So he worked at getting stronger. Still, he accepted that he was sometimes going to get overpowered. That understanding has helped him perform under pressure.
“I had the mindset that it’s going to happen,” he said. “You’re going to get pushed off pucks because you’re not as strong. I wasn’t going in expecting I was going to be the best player out there. I went in understanding I had to earn my spot on the team and playing time.”
“What really sets him apart from everybody else on the team that year was his ability to be cool under pressure with the puck,” said Shenendehowa coach Juan de la Rocha. “Without a doubt. He doesn’t panic. He’s got ice in his veins. Any time he’s being pressured by an opposing player, he’s very cool-headed and level-headed about it. He manages to get himself out of a jam without breaking a sweat. It’s like that today, and that was evident when he was a younger player, as well.”
Some of his level-headedness has to come from other players who work out at The Hockey Hut.
In the offseason, professional players like Brian and Matt Lashoff, Pete MacArthur and Pierre-Luc Letourneau-Leblond work out at the facility. Seeing how they work out and how they carry themselves has had an impact on the young blueliner.
“Seeing those guys in the weight room and on the ice, I see how hard they work to be there and stay there,” Cam said. “They’ve told me the ups and downs of what happens. They helped me through the injury, saying, ‘Hey, it’s going to heal, and you have to come back stronger.’ ”
Cam Kuhl is 6-foot-2, 190 pounds and still growing. Unlike some teenage players, he avoided the possible awkward phase of growth when a boy can be more lanky and less coordinated, and has continued to be a strong skater.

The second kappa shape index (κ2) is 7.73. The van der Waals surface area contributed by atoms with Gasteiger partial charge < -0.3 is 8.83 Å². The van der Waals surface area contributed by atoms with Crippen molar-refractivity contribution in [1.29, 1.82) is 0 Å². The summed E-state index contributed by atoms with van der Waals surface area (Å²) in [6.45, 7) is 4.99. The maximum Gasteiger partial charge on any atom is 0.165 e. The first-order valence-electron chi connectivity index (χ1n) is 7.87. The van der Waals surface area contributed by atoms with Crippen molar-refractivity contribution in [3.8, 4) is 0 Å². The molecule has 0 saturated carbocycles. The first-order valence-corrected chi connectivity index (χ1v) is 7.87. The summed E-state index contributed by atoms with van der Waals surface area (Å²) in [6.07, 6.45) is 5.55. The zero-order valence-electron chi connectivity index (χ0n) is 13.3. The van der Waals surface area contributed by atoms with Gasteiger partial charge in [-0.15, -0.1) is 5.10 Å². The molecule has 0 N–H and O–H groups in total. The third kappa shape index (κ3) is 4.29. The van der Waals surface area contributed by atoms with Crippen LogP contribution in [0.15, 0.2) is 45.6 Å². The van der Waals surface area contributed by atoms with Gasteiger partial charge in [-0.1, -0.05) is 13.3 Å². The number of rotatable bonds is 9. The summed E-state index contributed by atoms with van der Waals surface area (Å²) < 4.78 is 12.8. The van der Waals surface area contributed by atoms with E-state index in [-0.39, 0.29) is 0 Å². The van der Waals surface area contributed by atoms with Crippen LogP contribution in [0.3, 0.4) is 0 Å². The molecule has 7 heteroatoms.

He’s good on his feet, strong for his size, and his puck-handling, passing and vision are assets. Ron said his son also revels in the unsung work of blocking pucks and working in the corners.
Another attribute de la Rocha enjoys seeing from his young defenseman is his ability to get some power behind a shot without a big back-swing.
“He’s got one heck of a snap-shot,” de la Rocha said. “He’s not one of those kids who’s going to telegraph his shot with a big wind-up from the blue line. A lot of times, it’s a quick snapper. You don’t know it’s coming until it’s right on top of you. And when it is, it’s got the velocity of a slapshot. That’s impressive.”
Impressive, but don’t say that to Cam. He’s not hearing it. Not over the sound of that stack of weights coming back down, or the sound of the occasional stray puck slamming into the boards or glass, or the sound of that Shen home crowd.
He’s soaking it all in during what could be his last high school season before joining a junior roster, because he knows now that a healthy tomorrow is never guaranteed.
“Just having that sense of, anything can happen at any moment, I’ve just been trying to enjoy the game and enjoy it as much as I can,” Cam Kuhl said. “Whether it be another broken leg or broken bone, I could get hit the wrong way and something could happen to me, so I just want to enjoy the game as much as I can for as long as I can. Coming from the broken leg, I’ve just learned that I have to enjoy every moment, because I could not be doing it.”